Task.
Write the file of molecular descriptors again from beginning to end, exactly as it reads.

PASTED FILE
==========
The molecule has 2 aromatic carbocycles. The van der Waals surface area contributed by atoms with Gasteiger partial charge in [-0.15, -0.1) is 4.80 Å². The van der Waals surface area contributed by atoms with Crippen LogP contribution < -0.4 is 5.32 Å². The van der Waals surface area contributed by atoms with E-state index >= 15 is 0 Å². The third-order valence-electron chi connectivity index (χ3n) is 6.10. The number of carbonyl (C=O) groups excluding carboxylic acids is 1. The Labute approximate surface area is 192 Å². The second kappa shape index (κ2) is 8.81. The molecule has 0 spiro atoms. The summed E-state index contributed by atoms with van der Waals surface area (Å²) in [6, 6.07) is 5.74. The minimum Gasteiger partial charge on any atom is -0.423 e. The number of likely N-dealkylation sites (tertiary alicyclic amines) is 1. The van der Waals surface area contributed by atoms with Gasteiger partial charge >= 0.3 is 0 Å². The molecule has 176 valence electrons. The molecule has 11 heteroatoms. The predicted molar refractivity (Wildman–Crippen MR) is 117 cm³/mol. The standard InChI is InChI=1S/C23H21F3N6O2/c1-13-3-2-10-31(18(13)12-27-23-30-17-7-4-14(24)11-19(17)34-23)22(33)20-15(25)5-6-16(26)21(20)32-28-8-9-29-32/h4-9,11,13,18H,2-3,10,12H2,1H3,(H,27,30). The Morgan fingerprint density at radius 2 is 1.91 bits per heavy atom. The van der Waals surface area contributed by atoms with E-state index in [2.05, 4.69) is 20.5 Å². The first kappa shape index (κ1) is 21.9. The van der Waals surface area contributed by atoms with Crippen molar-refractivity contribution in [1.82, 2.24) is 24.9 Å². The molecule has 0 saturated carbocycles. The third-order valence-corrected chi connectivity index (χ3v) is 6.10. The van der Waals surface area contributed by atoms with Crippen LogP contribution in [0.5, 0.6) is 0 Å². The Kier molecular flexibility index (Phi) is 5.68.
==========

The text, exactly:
The molecule has 2 aromatic carbocycles. The van der Waals surface area contributed by atoms with Gasteiger partial charge in [-0.15, -0.1) is 4.80 Å². The van der Waals surface area contributed by atoms with Crippen LogP contribution < -0.4 is 5.32 Å². The van der Waals surface area contributed by atoms with E-state index >= 15 is 0 Å². The third-order valence-electron chi connectivity index (χ3n) is 6.10. The number of carbonyl (C=O) groups excluding carboxylic acids is 1. The Labute approximate surface area is 192 Å². The second kappa shape index (κ2) is 8.81. The molecule has 0 spiro atoms. The summed E-state index contributed by atoms with van der Waals surface area (Å²) in [6, 6.07) is 5.74. The minimum Gasteiger partial charge on any atom is -0.423 e. The number of likely N-dealkylation sites (tertiary alicyclic amines) is 1. The van der Waals surface area contributed by atoms with Gasteiger partial charge >= 0.3 is 0 Å². The molecule has 176 valence electrons. The molecule has 11 heteroatoms. The predicted molar refractivity (Wildman–Crippen MR) is 117 cm³/mol. The standard InChI is InChI=1S/C23H21F3N6O2/c1-13-3-2-10-31(18(13)12-27-23-30-17-7-4-14(24)11-19(17)34-23)22(33)20-15(25)5-6-16(26)21(20)32-28-8-9-29-32/h4-9,11,13,18H,2-3,10,12H2,1H3,(H,27,30). The Morgan fingerprint density at radius 2 is 1.91 bits per heavy atom. The van der Waals surface area contributed by atoms with E-state index in [2.05, 4.69) is 20.5 Å². The first kappa shape index (κ1) is 21.9. The van der Waals surface area contributed by atoms with Crippen molar-refractivity contribution in [1.82, 2.24) is 24.9 Å². The molecule has 0 saturated carbocycles. The third-order valence-corrected chi connectivity index (χ3v) is 6.10. The van der Waals surface area contributed by atoms with Crippen LogP contribution in [0.5, 0.6) is 0 Å². The Kier molecular flexibility index (Phi) is 5.68.